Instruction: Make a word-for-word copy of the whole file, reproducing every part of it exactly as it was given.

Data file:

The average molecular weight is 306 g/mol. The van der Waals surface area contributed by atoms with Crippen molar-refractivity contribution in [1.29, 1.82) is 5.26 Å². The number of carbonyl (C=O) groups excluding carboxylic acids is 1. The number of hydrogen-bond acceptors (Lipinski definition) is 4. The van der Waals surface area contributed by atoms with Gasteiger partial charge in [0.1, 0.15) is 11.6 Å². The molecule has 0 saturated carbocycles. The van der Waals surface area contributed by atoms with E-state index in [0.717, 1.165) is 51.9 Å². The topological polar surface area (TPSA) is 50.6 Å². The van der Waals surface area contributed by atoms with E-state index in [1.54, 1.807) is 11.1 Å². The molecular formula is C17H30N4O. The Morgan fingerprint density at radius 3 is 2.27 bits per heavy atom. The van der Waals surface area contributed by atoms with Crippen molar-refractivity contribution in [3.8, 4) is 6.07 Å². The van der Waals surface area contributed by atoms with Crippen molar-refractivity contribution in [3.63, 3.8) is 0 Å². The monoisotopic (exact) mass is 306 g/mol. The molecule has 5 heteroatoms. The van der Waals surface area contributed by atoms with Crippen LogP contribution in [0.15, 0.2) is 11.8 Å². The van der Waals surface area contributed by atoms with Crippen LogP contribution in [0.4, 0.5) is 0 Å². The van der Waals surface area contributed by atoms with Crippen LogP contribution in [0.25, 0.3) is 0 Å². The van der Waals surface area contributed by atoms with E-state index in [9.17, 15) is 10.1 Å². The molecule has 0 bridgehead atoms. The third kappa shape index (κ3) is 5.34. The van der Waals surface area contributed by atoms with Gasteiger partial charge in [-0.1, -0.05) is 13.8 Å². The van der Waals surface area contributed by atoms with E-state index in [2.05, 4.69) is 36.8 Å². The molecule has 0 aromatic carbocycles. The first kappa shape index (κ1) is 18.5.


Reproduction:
The average molecular weight is 306 g/mol. The van der Waals surface area contributed by atoms with Crippen molar-refractivity contribution in [1.29, 1.82) is 5.26 Å². The number of carbonyl (C=O) groups excluding carboxylic acids is 1. The number of hydrogen-bond acceptors (Lipinski definition) is 4. The van der Waals surface area contributed by atoms with Gasteiger partial charge in [0.1, 0.15) is 11.6 Å². The molecule has 0 saturated carbocycles. The van der Waals surface area contributed by atoms with E-state index in [0.717, 1.165) is 51.9 Å². The topological polar surface area (TPSA) is 50.6 Å². The van der Waals surface area contributed by atoms with E-state index in [1.54, 1.807) is 11.1 Å². The molecular formula is C17H30N4O. The Morgan fingerprint density at radius 3 is 2.27 bits per heavy atom. The van der Waals surface area contributed by atoms with Crippen molar-refractivity contribution in [3.8, 4) is 6.07 Å². The van der Waals surface area contributed by atoms with Crippen molar-refractivity contribution in [3.63, 3.8) is 0 Å². The monoisotopic (exact) mass is 306 g/mol. The molecule has 5 heteroatoms. The van der Waals surface area contributed by atoms with Crippen LogP contribution in [0.15, 0.2) is 11.8 Å². The van der Waals surface area contributed by atoms with Crippen LogP contribution in [0.4, 0.5) is 0 Å². The van der Waals surface area contributed by atoms with Crippen LogP contribution in [0.25, 0.3) is 0 Å². The van der Waals surface area contributed by atoms with E-state index in [9.17, 15) is 10.1 Å². The molecule has 0 bridgehead atoms. The third kappa shape index (κ3) is 5.34. The van der Waals surface area contributed by atoms with Gasteiger partial charge in [-0.1, -0.05) is 13.8 Å². The van der Waals surface area contributed by atoms with E-state index in [2.05, 4.69) is 36.8 Å². The molecule has 0 aromatic carbocycles. The first kappa shape index (κ1) is 18.5.